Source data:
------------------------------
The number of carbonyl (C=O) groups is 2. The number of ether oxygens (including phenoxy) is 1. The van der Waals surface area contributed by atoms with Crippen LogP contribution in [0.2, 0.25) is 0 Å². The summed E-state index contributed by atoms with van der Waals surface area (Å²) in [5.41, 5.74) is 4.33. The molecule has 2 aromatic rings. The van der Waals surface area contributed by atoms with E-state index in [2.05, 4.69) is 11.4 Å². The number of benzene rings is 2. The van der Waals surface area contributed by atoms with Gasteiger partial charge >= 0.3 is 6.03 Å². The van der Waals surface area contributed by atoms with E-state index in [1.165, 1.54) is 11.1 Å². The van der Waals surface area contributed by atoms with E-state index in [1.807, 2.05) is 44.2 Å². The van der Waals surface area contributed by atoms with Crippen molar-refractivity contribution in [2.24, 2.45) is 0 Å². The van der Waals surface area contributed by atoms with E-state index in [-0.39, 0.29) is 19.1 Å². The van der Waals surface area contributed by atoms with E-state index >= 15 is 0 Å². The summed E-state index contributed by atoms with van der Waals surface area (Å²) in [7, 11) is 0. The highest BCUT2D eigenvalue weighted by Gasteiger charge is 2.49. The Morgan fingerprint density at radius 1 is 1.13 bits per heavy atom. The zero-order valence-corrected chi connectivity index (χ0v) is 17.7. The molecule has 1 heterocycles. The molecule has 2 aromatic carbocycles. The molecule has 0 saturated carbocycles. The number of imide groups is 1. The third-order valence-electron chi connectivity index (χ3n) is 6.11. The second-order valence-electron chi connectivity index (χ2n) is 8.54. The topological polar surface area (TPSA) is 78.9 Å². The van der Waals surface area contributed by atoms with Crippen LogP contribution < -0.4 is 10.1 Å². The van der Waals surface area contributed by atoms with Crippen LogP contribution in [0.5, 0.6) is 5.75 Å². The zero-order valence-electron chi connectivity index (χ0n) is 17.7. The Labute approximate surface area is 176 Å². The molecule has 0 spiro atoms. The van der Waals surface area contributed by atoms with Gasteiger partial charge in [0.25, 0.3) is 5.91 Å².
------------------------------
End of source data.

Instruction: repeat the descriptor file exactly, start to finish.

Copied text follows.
The number of carbonyl (C=O) groups is 2. The number of ether oxygens (including phenoxy) is 1. The van der Waals surface area contributed by atoms with Crippen LogP contribution in [0.2, 0.25) is 0 Å². The summed E-state index contributed by atoms with van der Waals surface area (Å²) in [5.41, 5.74) is 4.33. The molecule has 2 aromatic rings. The van der Waals surface area contributed by atoms with E-state index in [2.05, 4.69) is 11.4 Å². The number of benzene rings is 2. The van der Waals surface area contributed by atoms with Gasteiger partial charge >= 0.3 is 6.03 Å². The van der Waals surface area contributed by atoms with E-state index in [1.165, 1.54) is 11.1 Å². The van der Waals surface area contributed by atoms with E-state index in [1.807, 2.05) is 44.2 Å². The van der Waals surface area contributed by atoms with Crippen molar-refractivity contribution in [2.24, 2.45) is 0 Å². The van der Waals surface area contributed by atoms with E-state index in [-0.39, 0.29) is 19.1 Å². The van der Waals surface area contributed by atoms with E-state index >= 15 is 0 Å². The summed E-state index contributed by atoms with van der Waals surface area (Å²) in [7, 11) is 0. The highest BCUT2D eigenvalue weighted by Gasteiger charge is 2.49. The Morgan fingerprint density at radius 1 is 1.13 bits per heavy atom. The zero-order valence-corrected chi connectivity index (χ0v) is 17.7. The molecule has 1 heterocycles. The molecule has 2 aromatic carbocycles. The molecule has 0 saturated carbocycles. The number of imide groups is 1. The third-order valence-electron chi connectivity index (χ3n) is 6.11. The second-order valence-electron chi connectivity index (χ2n) is 8.54. The topological polar surface area (TPSA) is 78.9 Å². The van der Waals surface area contributed by atoms with Crippen LogP contribution < -0.4 is 10.1 Å². The van der Waals surface area contributed by atoms with Crippen LogP contribution in [0.5, 0.6) is 5.75 Å². The zero-order valence-electron chi connectivity index (χ0n) is 17.7. The Labute approximate surface area is 176 Å². The molecule has 0 spiro atoms. The van der Waals surface area contributed by atoms with Gasteiger partial charge in [0.25, 0.3) is 5.91 Å².